Seiurus motacilla
Louisiana waterthrush

Key Characteristics

The Louisiana waterthrush is a large, brownish warbler, with average length and wingspan of 6 inches (15.5 cm) and 9.5 inches (24.5 cm), respectively. Its upper parts are brown, its breast is white with brown streaks and its flanks have a faint buffy (not yellow) tint. It has a bold white line extending over its eye to the back of its head, flaring somewhat farther back. Tail bobbing is common and is more exaggerated than the similar looking Northern Waterthrush. The two waterthrushes are easily separated by their song.

Status and Rank

  • State Status: T - Threatened (legally protected)
  • State Rank: S2S3 - Rank is uncertain, ranging from imperiled to vulnerable
  • Global Rank: G5 - Secure


County NameNumber of OccurrencesYear Last Observed
St. Clair12011
Map Distribution Alcona Alger Allegan Alpena Antrim Arenac Baraga Barry Bay Benzie Berrien Branch Calhoun Cass Charlevoix Cheboygan Chippewa Clare Clinton Crawford Delta Dickinson Eaton Emmet Genesee Gladwin Gogebic Grand_Traverse Gratiot Hillsdale Houghton Huron Ingham Ionia Iosco Iron Isabella Jackson Kalamazoo Kalkaska Kent Keweenaw Lake Lapeer Leelanau Lenawee Livingston Luce Mackinac Macomb Manistee Marquette Mason Mecosta Menominee Midland Missaukee Monroe Montcalm Montmorency Muskegon Oakland Oceana Ogemaw Ontonagon Osceola Oscoda Otsego Ottawa Presque_Isle Roscommon Saginaw St__Clair St__Joseph Sanilac Schoolcraft Shiawassee Tuscola Van_Buren Washtenaw Wayne Wexford

Updated 9/4/2014. Information is summarized from MNFI's database of rare species and community occurrences. Data may not reflect true distribution since much of the state has not been thoroughly surveyed.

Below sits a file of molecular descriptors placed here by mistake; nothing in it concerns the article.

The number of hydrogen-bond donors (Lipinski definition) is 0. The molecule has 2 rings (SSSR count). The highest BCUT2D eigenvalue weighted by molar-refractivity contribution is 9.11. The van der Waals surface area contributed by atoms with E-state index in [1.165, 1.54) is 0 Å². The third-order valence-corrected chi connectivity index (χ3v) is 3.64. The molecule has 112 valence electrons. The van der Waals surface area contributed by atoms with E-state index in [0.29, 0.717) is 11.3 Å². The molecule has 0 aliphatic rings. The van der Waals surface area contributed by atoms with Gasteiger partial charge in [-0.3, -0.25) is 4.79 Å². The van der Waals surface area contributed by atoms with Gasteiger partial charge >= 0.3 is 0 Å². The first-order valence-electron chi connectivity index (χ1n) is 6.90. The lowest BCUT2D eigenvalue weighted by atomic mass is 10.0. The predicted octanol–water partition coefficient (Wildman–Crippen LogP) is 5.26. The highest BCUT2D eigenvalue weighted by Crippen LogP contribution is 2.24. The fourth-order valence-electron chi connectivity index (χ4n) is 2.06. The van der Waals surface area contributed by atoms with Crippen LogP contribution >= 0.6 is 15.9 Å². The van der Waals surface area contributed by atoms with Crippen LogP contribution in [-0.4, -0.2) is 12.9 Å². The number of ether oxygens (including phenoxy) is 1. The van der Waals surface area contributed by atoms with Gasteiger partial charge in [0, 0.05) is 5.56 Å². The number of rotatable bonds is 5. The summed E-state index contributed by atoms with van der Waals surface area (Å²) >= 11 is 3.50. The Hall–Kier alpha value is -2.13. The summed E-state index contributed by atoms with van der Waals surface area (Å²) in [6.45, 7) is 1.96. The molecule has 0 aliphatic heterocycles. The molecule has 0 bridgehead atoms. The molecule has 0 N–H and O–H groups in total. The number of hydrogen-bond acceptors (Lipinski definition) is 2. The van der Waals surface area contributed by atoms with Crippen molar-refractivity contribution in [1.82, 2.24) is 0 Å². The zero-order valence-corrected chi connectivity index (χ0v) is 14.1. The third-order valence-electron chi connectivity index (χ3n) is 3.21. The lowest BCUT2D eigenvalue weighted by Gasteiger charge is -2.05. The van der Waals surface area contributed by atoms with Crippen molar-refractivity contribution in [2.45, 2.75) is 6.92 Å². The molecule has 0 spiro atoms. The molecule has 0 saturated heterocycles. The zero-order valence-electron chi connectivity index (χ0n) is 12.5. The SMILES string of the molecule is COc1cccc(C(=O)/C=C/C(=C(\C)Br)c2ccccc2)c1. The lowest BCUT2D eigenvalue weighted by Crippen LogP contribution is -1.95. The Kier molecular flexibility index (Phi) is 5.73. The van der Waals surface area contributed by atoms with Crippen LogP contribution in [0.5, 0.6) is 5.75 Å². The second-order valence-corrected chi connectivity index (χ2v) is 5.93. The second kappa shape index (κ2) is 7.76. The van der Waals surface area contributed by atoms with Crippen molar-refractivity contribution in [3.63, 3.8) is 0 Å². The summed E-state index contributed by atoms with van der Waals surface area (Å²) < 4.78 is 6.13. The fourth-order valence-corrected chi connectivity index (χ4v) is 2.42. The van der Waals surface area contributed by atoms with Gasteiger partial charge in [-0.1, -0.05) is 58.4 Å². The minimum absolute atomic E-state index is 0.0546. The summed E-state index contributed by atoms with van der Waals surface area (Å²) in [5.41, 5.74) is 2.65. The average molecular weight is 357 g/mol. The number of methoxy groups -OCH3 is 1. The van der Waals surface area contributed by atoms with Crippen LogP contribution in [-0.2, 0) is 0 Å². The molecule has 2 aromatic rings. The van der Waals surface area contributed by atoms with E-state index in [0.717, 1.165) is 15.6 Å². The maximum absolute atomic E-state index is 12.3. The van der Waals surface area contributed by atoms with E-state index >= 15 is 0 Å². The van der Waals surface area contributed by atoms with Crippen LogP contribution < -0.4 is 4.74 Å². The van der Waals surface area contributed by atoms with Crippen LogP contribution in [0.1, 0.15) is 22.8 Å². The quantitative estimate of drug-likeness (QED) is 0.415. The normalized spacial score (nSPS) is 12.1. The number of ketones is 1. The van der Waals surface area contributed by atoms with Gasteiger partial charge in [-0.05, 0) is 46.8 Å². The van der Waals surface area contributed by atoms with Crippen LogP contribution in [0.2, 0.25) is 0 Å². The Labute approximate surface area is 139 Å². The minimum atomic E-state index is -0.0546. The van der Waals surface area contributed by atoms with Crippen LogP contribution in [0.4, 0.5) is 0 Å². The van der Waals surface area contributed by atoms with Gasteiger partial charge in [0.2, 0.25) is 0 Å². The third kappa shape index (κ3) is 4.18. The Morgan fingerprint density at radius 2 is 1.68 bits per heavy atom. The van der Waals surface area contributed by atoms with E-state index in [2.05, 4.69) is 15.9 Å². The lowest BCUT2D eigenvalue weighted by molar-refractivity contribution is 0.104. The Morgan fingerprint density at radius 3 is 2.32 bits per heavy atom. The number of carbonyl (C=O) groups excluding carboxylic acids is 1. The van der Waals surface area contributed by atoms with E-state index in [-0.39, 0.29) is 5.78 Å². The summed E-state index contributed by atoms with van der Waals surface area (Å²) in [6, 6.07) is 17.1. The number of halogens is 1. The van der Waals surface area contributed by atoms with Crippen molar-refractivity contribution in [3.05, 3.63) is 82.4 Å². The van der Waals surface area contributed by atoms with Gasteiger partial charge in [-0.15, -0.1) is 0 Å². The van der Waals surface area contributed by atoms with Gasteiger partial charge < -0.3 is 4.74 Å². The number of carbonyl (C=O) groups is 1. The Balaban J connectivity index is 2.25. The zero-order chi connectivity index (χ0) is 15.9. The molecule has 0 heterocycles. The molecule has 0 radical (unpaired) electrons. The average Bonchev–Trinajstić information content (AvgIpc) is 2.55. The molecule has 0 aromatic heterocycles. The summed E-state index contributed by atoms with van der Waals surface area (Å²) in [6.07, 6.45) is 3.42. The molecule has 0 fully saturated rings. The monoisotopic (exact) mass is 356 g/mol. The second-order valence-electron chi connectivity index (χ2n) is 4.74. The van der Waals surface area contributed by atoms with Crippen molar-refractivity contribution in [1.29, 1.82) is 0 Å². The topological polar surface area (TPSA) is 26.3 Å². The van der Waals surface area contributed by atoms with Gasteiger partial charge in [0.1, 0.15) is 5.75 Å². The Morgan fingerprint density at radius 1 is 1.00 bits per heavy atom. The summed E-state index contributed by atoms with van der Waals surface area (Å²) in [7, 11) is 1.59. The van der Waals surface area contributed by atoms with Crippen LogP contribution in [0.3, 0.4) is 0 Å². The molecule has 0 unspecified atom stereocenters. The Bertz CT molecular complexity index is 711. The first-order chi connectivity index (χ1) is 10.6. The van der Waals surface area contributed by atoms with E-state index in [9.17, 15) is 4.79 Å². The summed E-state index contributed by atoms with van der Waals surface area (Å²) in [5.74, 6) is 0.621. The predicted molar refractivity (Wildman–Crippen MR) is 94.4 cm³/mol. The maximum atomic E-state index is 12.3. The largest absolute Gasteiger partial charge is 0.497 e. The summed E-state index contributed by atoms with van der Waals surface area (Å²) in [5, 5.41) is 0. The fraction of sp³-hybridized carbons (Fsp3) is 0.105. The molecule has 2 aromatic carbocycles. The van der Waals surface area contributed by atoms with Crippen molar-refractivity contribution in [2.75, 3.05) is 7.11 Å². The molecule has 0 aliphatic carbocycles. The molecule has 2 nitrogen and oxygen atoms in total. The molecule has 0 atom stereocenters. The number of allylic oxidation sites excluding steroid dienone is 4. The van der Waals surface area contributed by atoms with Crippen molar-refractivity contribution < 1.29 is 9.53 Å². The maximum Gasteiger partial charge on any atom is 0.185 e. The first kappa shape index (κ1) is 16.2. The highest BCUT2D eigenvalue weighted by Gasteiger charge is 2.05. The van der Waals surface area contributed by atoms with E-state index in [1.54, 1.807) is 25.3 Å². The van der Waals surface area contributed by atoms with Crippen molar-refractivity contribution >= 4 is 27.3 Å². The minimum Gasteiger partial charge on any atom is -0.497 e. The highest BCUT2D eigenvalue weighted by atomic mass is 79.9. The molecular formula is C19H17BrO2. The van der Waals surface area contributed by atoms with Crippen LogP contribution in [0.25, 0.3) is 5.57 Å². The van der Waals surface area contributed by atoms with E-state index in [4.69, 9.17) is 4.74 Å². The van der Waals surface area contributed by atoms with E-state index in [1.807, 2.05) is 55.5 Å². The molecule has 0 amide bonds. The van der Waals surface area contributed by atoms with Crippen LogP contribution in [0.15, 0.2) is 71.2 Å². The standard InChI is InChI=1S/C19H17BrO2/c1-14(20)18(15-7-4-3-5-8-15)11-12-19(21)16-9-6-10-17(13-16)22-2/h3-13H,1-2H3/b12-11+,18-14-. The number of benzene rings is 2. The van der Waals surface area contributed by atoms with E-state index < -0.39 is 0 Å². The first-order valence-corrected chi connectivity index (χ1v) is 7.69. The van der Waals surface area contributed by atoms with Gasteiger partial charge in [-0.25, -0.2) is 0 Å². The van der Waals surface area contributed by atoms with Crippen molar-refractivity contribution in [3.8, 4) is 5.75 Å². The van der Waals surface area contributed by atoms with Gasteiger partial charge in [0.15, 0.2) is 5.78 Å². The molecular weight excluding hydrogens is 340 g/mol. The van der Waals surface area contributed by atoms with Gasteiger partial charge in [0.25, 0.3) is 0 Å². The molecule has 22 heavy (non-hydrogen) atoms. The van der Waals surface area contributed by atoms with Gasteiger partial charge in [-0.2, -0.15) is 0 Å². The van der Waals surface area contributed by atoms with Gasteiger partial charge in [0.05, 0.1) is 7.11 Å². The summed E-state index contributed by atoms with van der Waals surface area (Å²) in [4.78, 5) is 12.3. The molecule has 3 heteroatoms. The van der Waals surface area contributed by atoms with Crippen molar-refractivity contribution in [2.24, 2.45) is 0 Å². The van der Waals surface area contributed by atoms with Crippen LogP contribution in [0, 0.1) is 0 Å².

Louisiana waterthrushes prefer broad forested areas along clear streams and may nest right on the stream bank in exposed roots.

Natural Community Types


Waterthrushes need natural substrates along forested streams and rivers. Logging, forest fragmentation and shoreline hardening all harm this species. Do not remove fallen trees along the shoreline whenever possible. Do not mow, remove brush, trees, use herbicides, or insecticides in areas known or likely to support nesting pairs of waterthrushes.

Active Period

Migration from fourth week of March to first week of May

Nesting from first week of May to fourth week of June

Migration from fourth week of July to first week of September

Survey Methods

Surveys for this species are typically point counts or transects through suitable habitat during the breeding season.

Page Citation

Michigan Natural Features Inventory. 2007. Rare Species Explorer (Web Application). Available online at [Accessed Sep 2, 2014]

More Information

See MNFI Species Abstract


Survey References

Technical References